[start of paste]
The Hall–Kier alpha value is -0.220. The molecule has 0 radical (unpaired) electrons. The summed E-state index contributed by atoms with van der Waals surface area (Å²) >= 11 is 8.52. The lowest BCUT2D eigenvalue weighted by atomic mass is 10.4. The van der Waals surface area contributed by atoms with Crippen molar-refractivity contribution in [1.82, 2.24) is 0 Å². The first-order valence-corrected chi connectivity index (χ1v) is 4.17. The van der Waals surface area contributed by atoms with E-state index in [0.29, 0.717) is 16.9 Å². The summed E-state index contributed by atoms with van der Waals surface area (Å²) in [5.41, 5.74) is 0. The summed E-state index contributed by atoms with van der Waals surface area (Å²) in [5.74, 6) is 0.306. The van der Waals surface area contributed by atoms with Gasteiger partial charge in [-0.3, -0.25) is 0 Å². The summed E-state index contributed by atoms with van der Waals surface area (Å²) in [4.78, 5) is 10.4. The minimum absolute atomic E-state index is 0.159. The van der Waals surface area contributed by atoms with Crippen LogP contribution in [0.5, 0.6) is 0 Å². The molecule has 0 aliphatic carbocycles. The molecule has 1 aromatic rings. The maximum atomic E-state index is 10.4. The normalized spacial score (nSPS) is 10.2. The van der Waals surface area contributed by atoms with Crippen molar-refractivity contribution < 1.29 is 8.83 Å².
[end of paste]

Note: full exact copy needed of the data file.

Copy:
The Hall–Kier alpha value is -0.220. The molecule has 0 radical (unpaired) electrons. The summed E-state index contributed by atoms with van der Waals surface area (Å²) >= 11 is 8.52. The lowest BCUT2D eigenvalue weighted by atomic mass is 10.4. The van der Waals surface area contributed by atoms with Crippen molar-refractivity contribution in [1.82, 2.24) is 0 Å². The first-order valence-corrected chi connectivity index (χ1v) is 4.17. The van der Waals surface area contributed by atoms with E-state index in [0.29, 0.717) is 16.9 Å². The summed E-state index contributed by atoms with van der Waals surface area (Å²) in [5.41, 5.74) is 0. The summed E-state index contributed by atoms with van der Waals surface area (Å²) in [5.74, 6) is 0.306. The van der Waals surface area contributed by atoms with Gasteiger partial charge in [-0.3, -0.25) is 0 Å². The summed E-state index contributed by atoms with van der Waals surface area (Å²) in [4.78, 5) is 10.4. The minimum absolute atomic E-state index is 0.159. The van der Waals surface area contributed by atoms with Crippen LogP contribution in [0.5, 0.6) is 0 Å². The molecule has 0 aliphatic carbocycles. The molecule has 1 aromatic rings. The maximum atomic E-state index is 10.4. The normalized spacial score (nSPS) is 10.2. The van der Waals surface area contributed by atoms with Crippen molar-refractivity contribution < 1.29 is 8.83 Å².